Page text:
This should not be surprising. Humans are an epistemically interdependent species, utterly reliant on the information we receive from others. This dependence makes us vulnerable, however. Those ancestors who lacked sophisticated vigilance against deception and misinformation would have been quickly outcompeted by their more suspicious cousins.
Nevertheless, this alternative perspective does produce a puzzle. If misinformation is a narrow part of most people’s information diet, why do many people seem so profoundly misinformed about the world? And if people are such vigilant social learners, why does there seem to be so much bad and misleading information out there? After all, even if strictly false claims are not ubiquitous, it can hardly be denied that much information seems highly biased and low quality.
A marketplace of rationalisations
In recent work, I’ve argued that a better framework for understanding at least some of the problems and pathologies of media and communications technology focuses not on misinformation but on motivated reasoning and rationalisation markets.
Human beings are rational and vigilant – but only when our goal is to form accurate beliefs. We are also motivated to believe things for their emotional, social, or material benefits. This process of motivated reasoning is subject to a rationalisation constraint, however: to believe what I want to believe whilst maintaining an illusion of objectivity, I must acquire evidence and arguments that rationalise my desired conclusions.
Ambitious individuals and firms compete to produce intellectual ammunition for society’s political and cultural factions.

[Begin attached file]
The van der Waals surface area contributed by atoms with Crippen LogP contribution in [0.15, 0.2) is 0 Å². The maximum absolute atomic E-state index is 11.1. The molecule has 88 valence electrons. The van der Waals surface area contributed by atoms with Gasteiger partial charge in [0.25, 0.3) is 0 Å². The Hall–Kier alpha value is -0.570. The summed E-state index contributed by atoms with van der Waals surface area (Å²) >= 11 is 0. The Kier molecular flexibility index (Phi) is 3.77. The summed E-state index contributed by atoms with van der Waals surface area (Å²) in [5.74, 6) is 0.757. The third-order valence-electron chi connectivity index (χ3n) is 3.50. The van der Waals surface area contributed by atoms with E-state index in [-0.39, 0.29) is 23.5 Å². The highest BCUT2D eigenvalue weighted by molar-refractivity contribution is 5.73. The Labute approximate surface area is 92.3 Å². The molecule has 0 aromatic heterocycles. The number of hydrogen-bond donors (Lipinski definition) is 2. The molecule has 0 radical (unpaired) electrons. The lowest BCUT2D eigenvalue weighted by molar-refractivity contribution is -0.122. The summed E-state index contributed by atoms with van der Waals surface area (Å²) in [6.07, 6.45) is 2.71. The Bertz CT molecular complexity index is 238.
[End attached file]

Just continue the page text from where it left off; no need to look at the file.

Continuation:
Most research in psychology assumes that the task of satisfying this constraint falls on individuals and their own psychological acrobatics. In many cases, however, motives to form unfounded beliefs align. Most obviously, human beings are profoundly groupish. We are desperate to view the world in ways that reflect favourably on our communities and that protect our reputation and status within them.
When this happens, the result is almost always an emergent marketplace of rationalisations. Ambitious individuals and firms compete to produce intellectual ammunition for society’s political and cultural factions. In return for their often-intense cognitive labour, the winners of such competition receive attention, status, and financial rewards.
There are several benefits that come from viewing the social-informational landscape through this lens, as opposed to that of misinformation.
First, rationalisations are not misinformation. Just as defence lawyers cannot afford to be unresponsive to reality, the best rationalisation producers are highly skilled at spinning the truth to reach predetermined conclusions. Not only does this explain how false or unfounded beliefs can often co-exist with low exposure to misinformation, but it also highlights how misguided it is to infer a lack of bias from people’s endorsement of discrete factual claims.
Second, and relatedly, rationalisation markets provide a helpful framework for understanding why certain information can often be so misleading even when it is accurate. To the extent that pundits or media organisations exist not to inform, but to rationalise, their insidious impact often lies not in the strict falsity of their content but in the way in which it is integrated and packaged to support appealing but misguided narratives.
Finally, this framework helps to re-orient our understanding of the current media landscape and how it might be repaired. If we understand bad media content and information through a narrative in which people are the gullible victims of disinformation campaigns or social media platforms, we ignore more important questions, such as: Why are people so attached to specific ideas and narratives? And how might different social, political, and economic conditions influence such attachments?